HEALTH AND CLINICAL PSYCHOLOGY
Theories of Health Belief
The Health Belief Model:
Predicts the uptake of health behaviours based on several factors. Study in 1954 showed whether people go for TB screening; only if they perceived it to be real threat. HBM is a cognitive model which identifies factors that indicate the possibility of individual adopting health behaviour. Two aspects: perceived seriousness and cost-benefit analysis. Demographic variables may affect final decision and external and internal cues (TV programmes or a period of being unwell) Takes in social aspects such as culture.
Core study using HBM by Becker:
Aim: To use the HBM to explains mother’s adherence to a drug regimen for their asthmatic children. Procedure: - 111 mothers aged between 17-54 years were responsible for the asthma medication of their children ages between 9 months and 17 years using a correlational design. Mothers interviewed 45 mins each. They were asked questions on seriousness, susceptibility to illness, interference with education and interference with mother’s daily activities. There were also asked on faith in doctors and effectiveness of medication. Findings: Positive correlation between mother’s compliance and belief of susceptibility and also between perceived seriousness. Those who said it interfered with daily activities also complied. Costs such as disruption of daily activities, child complaining etc. correlated negatively with compliance. Two demographic variables that correlated with compliance were marital status and education. Conclusion: HBM is a useful model to predict and explain different levels of compliance with medical regimens. WEAKNESSES
1) Takes a situational approach and therefore ignores individual differences as the HBM model suggests factors such as perceived threat, cost benefit, external/internal and demographic variables determine whether we adhere to medication. Does not look at personal characteristics. Can therefore be criticised for being deterministic as it argues the 4 factors from the HBM is what determines whether an individual adheres or not.
2) Interviews used as a method of obtaining data. This could have led to mothers showing demand characteristics and experience social desirability effect in order to avoid being perceived in a negative light as a mother. This impact on the validity of the study’s findings as it does not depict true and accurate findings as it relies on subjective recollections from the mothers.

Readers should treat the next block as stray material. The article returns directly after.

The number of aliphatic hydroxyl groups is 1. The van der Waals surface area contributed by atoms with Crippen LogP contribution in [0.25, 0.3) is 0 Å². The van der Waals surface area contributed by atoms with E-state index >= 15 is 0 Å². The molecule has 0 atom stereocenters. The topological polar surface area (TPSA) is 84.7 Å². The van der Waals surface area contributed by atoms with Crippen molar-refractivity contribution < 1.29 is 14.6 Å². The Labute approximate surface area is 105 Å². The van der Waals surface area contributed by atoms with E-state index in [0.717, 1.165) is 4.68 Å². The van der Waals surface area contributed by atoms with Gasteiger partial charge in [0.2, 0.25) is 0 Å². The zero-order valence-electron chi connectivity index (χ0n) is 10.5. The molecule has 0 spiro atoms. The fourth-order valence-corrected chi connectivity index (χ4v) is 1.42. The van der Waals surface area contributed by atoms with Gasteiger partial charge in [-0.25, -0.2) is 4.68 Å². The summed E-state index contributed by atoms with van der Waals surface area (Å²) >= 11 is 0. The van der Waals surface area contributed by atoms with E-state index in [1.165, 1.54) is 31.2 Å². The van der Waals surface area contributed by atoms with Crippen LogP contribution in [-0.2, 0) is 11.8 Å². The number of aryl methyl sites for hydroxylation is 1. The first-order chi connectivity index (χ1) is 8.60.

3) Only quantitative data was obtained which reduces the in depth, rich and insightful data that could be collected from qualitative data and therefore limits how informative the findings could have been.
4) Can be argued as being reductionist as it does not take into consideration individual differences and focuses only on situational explanation. It reduces a complex phenomenon to a simplistic model consisting of only 4 factors.
1) It is a cognitive model and consequently takes cognitive approach into consideration. It is neither nature nor nurture and therefore takes both into consideration. Thus it is interactionist as it is not bias towards one or the other but is impartial to both arguments providing a stronger argument for adherence to medical regimes.
2) It can be applied to everyday life which proves its usefulness as the findings show when there is perceived seriousness and susceptibility, mothers adhered to medical regimes. It also demonstrated how if costs of adherence to medication regimes is high then adherence is low which allows people to then create intervention programmes to reduce cost and increase adherence
3) The sample size from Becker’s study is quite big as 111 mothers were used from a wide range of ages which increased sample representative and generalizability. It is a big enough sample size to represent other mothers who are treating their children at home for asthma. Locus...
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